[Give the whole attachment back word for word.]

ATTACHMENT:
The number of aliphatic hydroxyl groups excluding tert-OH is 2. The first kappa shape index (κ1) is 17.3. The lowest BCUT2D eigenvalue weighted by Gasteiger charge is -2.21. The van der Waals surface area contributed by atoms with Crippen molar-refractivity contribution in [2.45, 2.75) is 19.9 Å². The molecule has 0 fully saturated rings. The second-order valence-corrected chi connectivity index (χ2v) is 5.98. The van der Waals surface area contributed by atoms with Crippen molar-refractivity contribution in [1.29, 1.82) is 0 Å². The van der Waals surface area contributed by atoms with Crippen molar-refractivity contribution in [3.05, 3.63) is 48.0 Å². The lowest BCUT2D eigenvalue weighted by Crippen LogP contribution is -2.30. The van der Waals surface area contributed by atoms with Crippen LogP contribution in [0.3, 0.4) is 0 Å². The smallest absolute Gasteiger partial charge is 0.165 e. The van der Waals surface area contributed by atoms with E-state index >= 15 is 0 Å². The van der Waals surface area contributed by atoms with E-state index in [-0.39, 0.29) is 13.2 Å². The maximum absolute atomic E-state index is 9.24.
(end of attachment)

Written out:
The number of aliphatic hydroxyl groups excluding tert-OH is 2. The first kappa shape index (κ1) is 17.3. The lowest BCUT2D eigenvalue weighted by Gasteiger charge is -2.21. The van der Waals surface area contributed by atoms with Crippen molar-refractivity contribution in [2.45, 2.75) is 19.9 Å². The molecule has 0 fully saturated rings. The second-order valence-corrected chi connectivity index (χ2v) is 5.98. The van der Waals surface area contributed by atoms with Crippen molar-refractivity contribution in [1.29, 1.82) is 0 Å². The van der Waals surface area contributed by atoms with Crippen molar-refractivity contribution in [3.05, 3.63) is 48.0 Å². The lowest BCUT2D eigenvalue weighted by Crippen LogP contribution is -2.30. The van der Waals surface area contributed by atoms with Crippen LogP contribution in [0.3, 0.4) is 0 Å². The smallest absolute Gasteiger partial charge is 0.165 e. The van der Waals surface area contributed by atoms with E-state index >= 15 is 0 Å². The van der Waals surface area contributed by atoms with E-state index in [-0.39, 0.29) is 13.2 Å². The maximum absolute atomic E-state index is 9.24.